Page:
I was barred from school for the day because I’d been biting again. Whenever I pressed my teeth into one of my classmates, my teacher stopped the lesson and called, “Tillie, Tillie.” There was always a struggle as she tried to wrestle the hand or arm from my mouth, but I held on—fighting until the last string of spit released—because I liked to leave a mark.
Although I had nowhere to go, I got up early and sat on the front steps in my nightgown, knees together, bare feet arched to keep my legs off the cold concrete. American flags rose up the poles and flapped against the Sandia Mountains, pale gray in the distance, as lights popped on inside the little square houses of our neighborhood, each the same size with their well-mowed lawns and rectangular flower beds under the front windows.
Soon, the men from each home walked tall and purposefully out their doors, one after another, in their crisp blue uniforms or camouflage jumpsuits, all with the same haircuts, the same pair of glasses. Some, like my father, had more decorations on their uniforms. But from this distance I noticed the sameness.
There was a sense of music to the slamming car doors and starting engines, a distinct sense of order as each man backed out of his driveway. Looking from one open garage to the next, I could see that we all had bikes, silver metal trash cans, reel mowers, and rakes. Our home was like all of the others on our street. The only difference was our front door. My mother had painted it turquoise blue.
The children were the next to leave with their lunch boxes and textbooks—girls in plaid and flowered dresses that fell just above the knee, boys in jeans and short-sleeved, checkered button-ups. When I recognized another second grader, her pigtails tied in yarn, I waited for her to see me there with my face decorated in yellow smiley stickers.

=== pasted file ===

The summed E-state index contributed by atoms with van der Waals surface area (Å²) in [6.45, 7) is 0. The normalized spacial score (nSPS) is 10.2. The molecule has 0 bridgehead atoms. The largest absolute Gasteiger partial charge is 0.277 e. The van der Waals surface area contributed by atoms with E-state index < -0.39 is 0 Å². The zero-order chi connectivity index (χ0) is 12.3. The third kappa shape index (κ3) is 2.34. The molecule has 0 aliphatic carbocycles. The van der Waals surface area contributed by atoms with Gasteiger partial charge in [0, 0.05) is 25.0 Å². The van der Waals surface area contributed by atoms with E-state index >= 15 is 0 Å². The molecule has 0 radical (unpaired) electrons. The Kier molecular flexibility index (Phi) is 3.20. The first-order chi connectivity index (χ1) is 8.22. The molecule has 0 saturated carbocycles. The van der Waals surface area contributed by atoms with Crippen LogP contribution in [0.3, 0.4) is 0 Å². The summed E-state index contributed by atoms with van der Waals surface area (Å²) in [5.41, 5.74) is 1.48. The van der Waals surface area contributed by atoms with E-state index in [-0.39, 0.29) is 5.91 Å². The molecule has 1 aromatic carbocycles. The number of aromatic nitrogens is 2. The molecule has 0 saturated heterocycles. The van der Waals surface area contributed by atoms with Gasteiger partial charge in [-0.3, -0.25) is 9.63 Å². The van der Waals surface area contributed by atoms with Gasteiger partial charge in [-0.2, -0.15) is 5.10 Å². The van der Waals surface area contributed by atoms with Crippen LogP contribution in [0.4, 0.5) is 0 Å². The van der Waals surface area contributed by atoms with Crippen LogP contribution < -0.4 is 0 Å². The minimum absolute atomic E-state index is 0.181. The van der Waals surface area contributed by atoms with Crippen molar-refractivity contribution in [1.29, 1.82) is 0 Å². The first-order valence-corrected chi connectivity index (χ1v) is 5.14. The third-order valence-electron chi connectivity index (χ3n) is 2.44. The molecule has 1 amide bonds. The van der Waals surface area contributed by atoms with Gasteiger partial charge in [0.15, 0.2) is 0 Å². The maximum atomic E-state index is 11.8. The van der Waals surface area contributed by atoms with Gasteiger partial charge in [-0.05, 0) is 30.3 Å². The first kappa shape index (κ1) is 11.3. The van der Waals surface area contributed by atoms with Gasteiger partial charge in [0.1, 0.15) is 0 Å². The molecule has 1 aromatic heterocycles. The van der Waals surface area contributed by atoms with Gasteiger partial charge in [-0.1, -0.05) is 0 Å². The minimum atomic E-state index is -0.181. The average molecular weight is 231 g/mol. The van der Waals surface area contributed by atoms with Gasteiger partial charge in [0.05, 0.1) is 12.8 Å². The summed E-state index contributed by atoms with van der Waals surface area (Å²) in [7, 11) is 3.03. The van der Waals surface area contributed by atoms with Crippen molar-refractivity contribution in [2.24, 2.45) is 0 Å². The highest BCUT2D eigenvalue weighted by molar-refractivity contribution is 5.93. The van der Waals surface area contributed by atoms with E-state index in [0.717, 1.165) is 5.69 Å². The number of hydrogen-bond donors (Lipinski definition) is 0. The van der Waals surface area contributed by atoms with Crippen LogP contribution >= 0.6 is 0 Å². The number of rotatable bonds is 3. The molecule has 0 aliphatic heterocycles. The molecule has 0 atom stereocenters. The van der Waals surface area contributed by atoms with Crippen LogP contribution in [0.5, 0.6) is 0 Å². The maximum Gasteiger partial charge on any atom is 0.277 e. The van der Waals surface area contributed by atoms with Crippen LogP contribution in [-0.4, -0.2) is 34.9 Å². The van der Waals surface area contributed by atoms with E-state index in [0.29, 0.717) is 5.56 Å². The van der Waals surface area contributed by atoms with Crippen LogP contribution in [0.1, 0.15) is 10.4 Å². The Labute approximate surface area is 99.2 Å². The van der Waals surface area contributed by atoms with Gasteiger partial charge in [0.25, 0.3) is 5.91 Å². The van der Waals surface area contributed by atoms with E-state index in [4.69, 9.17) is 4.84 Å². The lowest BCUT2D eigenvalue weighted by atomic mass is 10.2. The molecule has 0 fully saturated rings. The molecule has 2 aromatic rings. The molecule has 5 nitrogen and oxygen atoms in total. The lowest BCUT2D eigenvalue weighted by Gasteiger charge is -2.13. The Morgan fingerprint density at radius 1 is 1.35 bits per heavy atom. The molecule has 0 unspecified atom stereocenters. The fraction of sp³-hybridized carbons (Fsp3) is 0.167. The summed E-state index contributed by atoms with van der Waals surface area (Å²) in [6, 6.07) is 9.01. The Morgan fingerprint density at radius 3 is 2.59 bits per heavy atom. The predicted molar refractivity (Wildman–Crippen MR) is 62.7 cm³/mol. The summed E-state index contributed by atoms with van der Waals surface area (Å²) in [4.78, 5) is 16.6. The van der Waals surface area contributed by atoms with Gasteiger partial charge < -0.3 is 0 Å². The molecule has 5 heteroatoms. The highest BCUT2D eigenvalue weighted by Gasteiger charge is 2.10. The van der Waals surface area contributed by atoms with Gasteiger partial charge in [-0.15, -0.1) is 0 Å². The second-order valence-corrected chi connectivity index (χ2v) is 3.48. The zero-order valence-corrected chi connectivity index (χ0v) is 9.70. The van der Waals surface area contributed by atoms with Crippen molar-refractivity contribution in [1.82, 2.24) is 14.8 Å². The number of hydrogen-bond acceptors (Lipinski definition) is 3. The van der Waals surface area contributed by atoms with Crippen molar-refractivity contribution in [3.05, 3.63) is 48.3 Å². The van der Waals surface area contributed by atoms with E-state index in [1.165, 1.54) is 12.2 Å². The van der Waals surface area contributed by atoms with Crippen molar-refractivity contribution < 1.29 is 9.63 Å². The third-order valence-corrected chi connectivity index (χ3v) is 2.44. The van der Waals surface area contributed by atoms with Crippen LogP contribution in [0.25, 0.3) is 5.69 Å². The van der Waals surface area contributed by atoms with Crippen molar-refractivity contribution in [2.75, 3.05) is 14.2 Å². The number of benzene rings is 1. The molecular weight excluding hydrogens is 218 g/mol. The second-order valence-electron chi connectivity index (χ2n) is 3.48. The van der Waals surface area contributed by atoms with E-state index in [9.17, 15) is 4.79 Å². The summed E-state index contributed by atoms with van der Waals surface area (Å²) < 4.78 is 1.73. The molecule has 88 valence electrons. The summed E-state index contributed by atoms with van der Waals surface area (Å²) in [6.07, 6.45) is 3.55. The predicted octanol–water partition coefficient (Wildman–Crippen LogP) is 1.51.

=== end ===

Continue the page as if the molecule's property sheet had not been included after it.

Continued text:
At first, she seemed to pass without noticing me, but at the last moment she turned her head over her shoulder and shrieked, “You have rabies!”
I smirked until the stickers pinched my skin. “I get to stay home,” I said.
And then came Mary Beth, wearing a huge Band-Aid with my teeth marks underneath it. During yesterday’s class, while she cried and held her arm, I had to stand in the corner of our classroom with my nose to the wall. I found the exact smudge where I’d put my nose the other times, and I listened to Mary Beth’s whimpering, the whispers of her friends, and the stern voices of teachers. But there were giggles, too, because even with my nose to the wall, I could still turn my feet inward like pigeons’ toes or shake my behind.
“My dad says you should keep your teeth to yourself,” she said, suddenly gripping the hand of the girl in pigtails.
“So what? ” I said, standing as they ran together toward the school. “My dad’s the boss of your dad.”
Finally, my brother rushed out of the garage door, trying to close his Scooby Doo lunch box without dropping his textbooks. He stopped beside me to see why it wouldn’t latch, opening the lid and shifting the jar of green olives and the two hot dog buns inside.
“You have to slam it,” I said.
He did, and it bent the lid but closed shut.
“Did you check on Momma?” I asked.
Phil shook his head.
Our mother had not left her bedroom in four days. The last time she’d come out was suppertime the night Dad left for his business trip. She said she felt too tired to cook and handed us a box of chocolate donuts before shutting her door. She was so tired these days, I wasn’t surprised when we didn’t see her the next morning. Phil made sure we left for school on time. And when we still hadn’t seen her leave the bedroom by suppertime the next evening, we opened the door just a crack. The room smelled strong and sweet, like rotting flowers, and Phil shut the door again, saying we should wait for Dad.
My brother gripped the handle of his lunch box, sitting too straight, the way Dad taught him, as students continued to stream past our house on their way to school.
I pulled a piece of hair from underneath one of the smiley stickers. “Do you think we should tell someone?”
His head shook slowly back and forth. “Dad will be home tonight,” he said. “We should just wait.” He kept his eye on the passing students, and when he spotted a fifth grader from his class, he jogged to catch up, the jar of olives banging back and forth inside his lunch box.